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Original Article


A New Variant of the Basophil Activation Test for Allergen-Induced Basophil CD63 Upregulation. The Effect of Cetirizine


A Wolanczyk-Medrala, G Gogolewski, J Liebhart, K Gomulka, M Litwa, B Panaszek, K Lindner, W Medrala

Department of Internal Diseases and Allergology, Medical University of Wroclaw, Wroclaw, Poland

J Investig Allergol Clin Immunol 2009; Vol. 19(6): 465-473



Objective: The aim of our study was to determine the diagnostic usefulness of a newly developed basophil activation test (BAT) in patients allergic to Dermatophagoides pteronyssinus and pollens. We also analyzed the influence of cetirizine on CD63 upregulation. This popular antihistamine strongly inhibits skin tests, but its impact on BAT sensitivity remains unknown and deserves at least preliminary determination.

Methods: The study sample comprised 22 patients allergic to house dust mite and pollens and 19 healthy controls. All participants underwent skin prick testing and the newly developed fl ow-cytometric basophil activation test. The protocol for allergen-induced basophil CD63 upregulation consisted of whole blood samples that were processed and stained with anti-CCR3/CD63 antibodies added to the buffer at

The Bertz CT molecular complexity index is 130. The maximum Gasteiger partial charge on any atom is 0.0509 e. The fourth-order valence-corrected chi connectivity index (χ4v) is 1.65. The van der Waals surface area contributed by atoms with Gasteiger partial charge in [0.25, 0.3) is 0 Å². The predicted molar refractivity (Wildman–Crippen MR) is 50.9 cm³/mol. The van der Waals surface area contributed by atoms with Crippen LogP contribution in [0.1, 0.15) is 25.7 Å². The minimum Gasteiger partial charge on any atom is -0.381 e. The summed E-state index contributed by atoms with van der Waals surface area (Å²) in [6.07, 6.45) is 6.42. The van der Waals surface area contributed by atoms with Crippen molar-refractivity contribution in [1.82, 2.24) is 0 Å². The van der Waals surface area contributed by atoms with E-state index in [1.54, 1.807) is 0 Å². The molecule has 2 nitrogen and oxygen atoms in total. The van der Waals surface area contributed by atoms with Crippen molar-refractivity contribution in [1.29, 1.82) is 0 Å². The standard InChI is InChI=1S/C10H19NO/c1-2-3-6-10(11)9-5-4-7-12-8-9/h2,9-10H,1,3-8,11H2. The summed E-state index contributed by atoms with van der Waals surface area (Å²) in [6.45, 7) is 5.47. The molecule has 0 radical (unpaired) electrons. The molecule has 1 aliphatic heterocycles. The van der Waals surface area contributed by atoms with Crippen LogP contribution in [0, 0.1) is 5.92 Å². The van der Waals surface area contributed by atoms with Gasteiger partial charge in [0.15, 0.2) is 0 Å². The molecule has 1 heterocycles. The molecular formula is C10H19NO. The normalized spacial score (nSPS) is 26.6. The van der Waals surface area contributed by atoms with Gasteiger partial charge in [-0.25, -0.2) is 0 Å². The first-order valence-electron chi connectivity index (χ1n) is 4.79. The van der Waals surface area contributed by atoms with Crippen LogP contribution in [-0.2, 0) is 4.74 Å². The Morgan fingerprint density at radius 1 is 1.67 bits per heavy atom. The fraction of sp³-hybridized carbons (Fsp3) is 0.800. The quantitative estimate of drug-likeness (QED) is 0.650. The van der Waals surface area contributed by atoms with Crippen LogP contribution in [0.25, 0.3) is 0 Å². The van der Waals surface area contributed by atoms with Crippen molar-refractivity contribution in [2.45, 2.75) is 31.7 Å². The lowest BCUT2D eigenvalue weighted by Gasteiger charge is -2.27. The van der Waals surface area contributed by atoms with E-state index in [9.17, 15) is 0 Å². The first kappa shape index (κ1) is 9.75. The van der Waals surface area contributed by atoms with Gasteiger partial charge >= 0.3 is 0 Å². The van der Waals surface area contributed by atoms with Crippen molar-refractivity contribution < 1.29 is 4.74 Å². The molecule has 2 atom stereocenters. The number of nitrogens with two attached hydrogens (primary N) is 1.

the beginning of stimulation. Skin prick tests and BAT were performed twice – before and 2 hours after ingestion of 10 mg of cetirizine.

Results: The new BAT is characterized by its short processing time, easy basophil gating, and strong CD63 upregulation with very high sensitivity and excellent specifi city. Our results suggest that allergen-induced CD63 upregulation by higher doses of allergens is not inhibited 2 hours after administration of cetirizine (unlike skin prick tests).

Conclusion: The BAT is a very useful and precise method for the diagnosis of allergy to aeroallergens. It is not infl uenced by cetirizine.

Key words: Basophil. CD63. Allergy. Flow cytometry.